Pink Drone – Fluxus
Hip SlangReleased: 23rd November 2020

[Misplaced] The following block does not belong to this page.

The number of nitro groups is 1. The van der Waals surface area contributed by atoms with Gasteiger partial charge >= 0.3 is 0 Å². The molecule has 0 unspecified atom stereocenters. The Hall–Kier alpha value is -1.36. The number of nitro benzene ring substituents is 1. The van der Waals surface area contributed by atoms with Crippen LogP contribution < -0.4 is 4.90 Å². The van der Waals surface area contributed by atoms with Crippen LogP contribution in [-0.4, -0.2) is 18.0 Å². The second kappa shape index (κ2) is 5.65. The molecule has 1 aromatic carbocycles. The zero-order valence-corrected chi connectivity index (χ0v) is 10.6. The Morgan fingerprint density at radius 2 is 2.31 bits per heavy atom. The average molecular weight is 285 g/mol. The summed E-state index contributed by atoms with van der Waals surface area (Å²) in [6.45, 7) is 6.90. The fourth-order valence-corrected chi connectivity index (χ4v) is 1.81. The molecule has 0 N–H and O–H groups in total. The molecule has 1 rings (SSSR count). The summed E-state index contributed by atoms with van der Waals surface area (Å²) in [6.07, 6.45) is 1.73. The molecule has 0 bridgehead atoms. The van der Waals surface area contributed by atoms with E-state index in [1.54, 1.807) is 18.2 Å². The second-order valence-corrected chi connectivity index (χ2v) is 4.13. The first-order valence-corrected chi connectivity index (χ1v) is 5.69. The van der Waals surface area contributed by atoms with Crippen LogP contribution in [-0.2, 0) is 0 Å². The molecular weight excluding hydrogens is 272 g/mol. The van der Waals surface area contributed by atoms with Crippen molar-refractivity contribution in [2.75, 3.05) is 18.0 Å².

Pink Drone is the solo project of Herefordshire-based John Rose who took the opportunity to focus on his music over the 2020 lockdowns resulting in the release of his debut album, Fluxus, near the end of the year. This was the culmination of a prolific few months for the multi-instrumentalist who released the five-track Sleeper EP before the troubles began in January and followed it up with the seven-track Visitors EP in July. Fluxus contains twelve tracks and comes in at just under forty minutes, being very classical in form with most of the songs hovering around the three minute mark. Pink Drone’s sound also borders on the classical, being synth-driven post-punk with plenty of references leaping to mind, including early Human League, Wire and Joy Division. The overriding mood here is one of disconnection and no doubt the crisis bought about by the pandemic has helped in this, though it can’t be said that Fluxus depicts total darkness with Rose on occasion offering up some lighter touches. Opener ‘The Light’ offers a deep contrast between the coldness of the music and the lyric which encourages us to “feel the light in your heart”. The synths are remote, the drum beat distant and lonely, and the mood is maintained by the second track ‘Radiation’ which inevitably sounds like the Joy Division classic that used our (then) record label’s name. The vocal is again disjointed and fits well in front of the doomy synth that plays music for a robot dance. Just as it appears that everything in the Pink Drone world is in shadow, the light synth pop of ‘Signals’ bursts through the gloom as it chimes along jauntily. ‘Zeitgeist’ also is inherently uplifting despite some wooshing and moaning. Back on the dark side, ‘Doppelganger’ is hopelessly dislocated and the ominous, flickering instrumental ‘European’ is particuarly edgy as it brushes off waves of distortion. It’s certainly one of the highlights here, as is ‘The Underground’ in which the plangent guitars add a welcome new texture. It has been so long since we have heard an album like this that it took us by complete surprise. It’s the sort of record that could have been put out by Factory Records in 1980, but is a very welcome addition to the 2020s. Available on CD from Bandcamp.